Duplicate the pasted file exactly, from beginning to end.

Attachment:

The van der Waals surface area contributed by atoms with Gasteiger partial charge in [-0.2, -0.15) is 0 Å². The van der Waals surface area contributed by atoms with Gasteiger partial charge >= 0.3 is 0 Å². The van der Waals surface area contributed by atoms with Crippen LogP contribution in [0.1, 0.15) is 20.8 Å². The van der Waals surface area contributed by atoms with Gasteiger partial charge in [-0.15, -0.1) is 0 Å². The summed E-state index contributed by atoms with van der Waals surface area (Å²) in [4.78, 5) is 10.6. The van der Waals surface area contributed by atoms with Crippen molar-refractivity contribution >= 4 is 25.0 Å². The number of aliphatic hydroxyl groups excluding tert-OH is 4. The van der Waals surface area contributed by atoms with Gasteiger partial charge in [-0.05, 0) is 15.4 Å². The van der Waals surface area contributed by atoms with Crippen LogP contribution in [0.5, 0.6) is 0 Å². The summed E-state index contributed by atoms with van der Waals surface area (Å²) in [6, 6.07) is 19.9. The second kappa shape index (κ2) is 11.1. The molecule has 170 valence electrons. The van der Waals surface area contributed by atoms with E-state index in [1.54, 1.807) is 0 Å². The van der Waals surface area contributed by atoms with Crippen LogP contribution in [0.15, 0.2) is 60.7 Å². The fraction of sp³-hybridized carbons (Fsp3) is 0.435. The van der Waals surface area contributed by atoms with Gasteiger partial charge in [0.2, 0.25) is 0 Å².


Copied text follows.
The van der Waals surface area contributed by atoms with Gasteiger partial charge in [-0.2, -0.15) is 0 Å². The van der Waals surface area contributed by atoms with Gasteiger partial charge >= 0.3 is 0 Å². The van der Waals surface area contributed by atoms with Crippen LogP contribution in [0.1, 0.15) is 20.8 Å². The van der Waals surface area contributed by atoms with Gasteiger partial charge in [-0.15, -0.1) is 0 Å². The summed E-state index contributed by atoms with van der Waals surface area (Å²) in [4.78, 5) is 10.6. The van der Waals surface area contributed by atoms with Crippen molar-refractivity contribution >= 4 is 25.0 Å². The number of aliphatic hydroxyl groups excluding tert-OH is 4. The van der Waals surface area contributed by atoms with Gasteiger partial charge in [-0.05, 0) is 15.4 Å². The van der Waals surface area contributed by atoms with Crippen LogP contribution in [0.5, 0.6) is 0 Å². The summed E-state index contributed by atoms with van der Waals surface area (Å²) in [6, 6.07) is 19.9. The second kappa shape index (κ2) is 11.1. The molecule has 170 valence electrons. The van der Waals surface area contributed by atoms with E-state index in [1.54, 1.807) is 0 Å². The van der Waals surface area contributed by atoms with Crippen LogP contribution in [0.15, 0.2) is 60.7 Å². The fraction of sp³-hybridized carbons (Fsp3) is 0.435. The van der Waals surface area contributed by atoms with Gasteiger partial charge in [0.2, 0.25) is 0 Å².